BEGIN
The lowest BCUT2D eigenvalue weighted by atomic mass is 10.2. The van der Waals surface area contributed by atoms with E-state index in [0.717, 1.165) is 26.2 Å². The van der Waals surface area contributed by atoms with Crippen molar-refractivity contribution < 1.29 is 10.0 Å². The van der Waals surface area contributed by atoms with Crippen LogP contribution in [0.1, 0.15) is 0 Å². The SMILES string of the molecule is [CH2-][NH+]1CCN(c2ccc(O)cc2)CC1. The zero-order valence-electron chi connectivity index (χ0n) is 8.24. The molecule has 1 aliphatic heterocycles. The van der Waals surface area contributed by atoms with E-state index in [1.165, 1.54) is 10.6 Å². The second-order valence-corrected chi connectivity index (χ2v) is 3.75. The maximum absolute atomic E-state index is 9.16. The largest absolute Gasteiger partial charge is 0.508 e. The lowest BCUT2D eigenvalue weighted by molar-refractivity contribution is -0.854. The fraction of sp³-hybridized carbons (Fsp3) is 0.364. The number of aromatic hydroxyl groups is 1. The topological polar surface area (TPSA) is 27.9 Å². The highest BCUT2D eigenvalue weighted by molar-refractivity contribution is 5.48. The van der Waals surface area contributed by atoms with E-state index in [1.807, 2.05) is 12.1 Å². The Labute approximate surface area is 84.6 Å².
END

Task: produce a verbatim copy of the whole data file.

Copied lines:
The lowest BCUT2D eigenvalue weighted by atomic mass is 10.2. The van der Waals surface area contributed by atoms with E-state index in [0.717, 1.165) is 26.2 Å². The van der Waals surface area contributed by atoms with Crippen molar-refractivity contribution < 1.29 is 10.0 Å². The van der Waals surface area contributed by atoms with Crippen LogP contribution in [0.1, 0.15) is 0 Å². The SMILES string of the molecule is [CH2-][NH+]1CCN(c2ccc(O)cc2)CC1. The zero-order valence-electron chi connectivity index (χ0n) is 8.24. The molecule has 1 aliphatic heterocycles. The van der Waals surface area contributed by atoms with E-state index in [1.165, 1.54) is 10.6 Å². The second-order valence-corrected chi connectivity index (χ2v) is 3.75. The maximum absolute atomic E-state index is 9.16. The largest absolute Gasteiger partial charge is 0.508 e. The lowest BCUT2D eigenvalue weighted by molar-refractivity contribution is -0.854. The fraction of sp³-hybridized carbons (Fsp3) is 0.364. The number of aromatic hydroxyl groups is 1. The topological polar surface area (TPSA) is 27.9 Å². The highest BCUT2D eigenvalue weighted by molar-refractivity contribution is 5.48. The van der Waals surface area contributed by atoms with E-state index in [1.807, 2.05) is 12.1 Å². The Labute approximate surface area is 84.6 Å².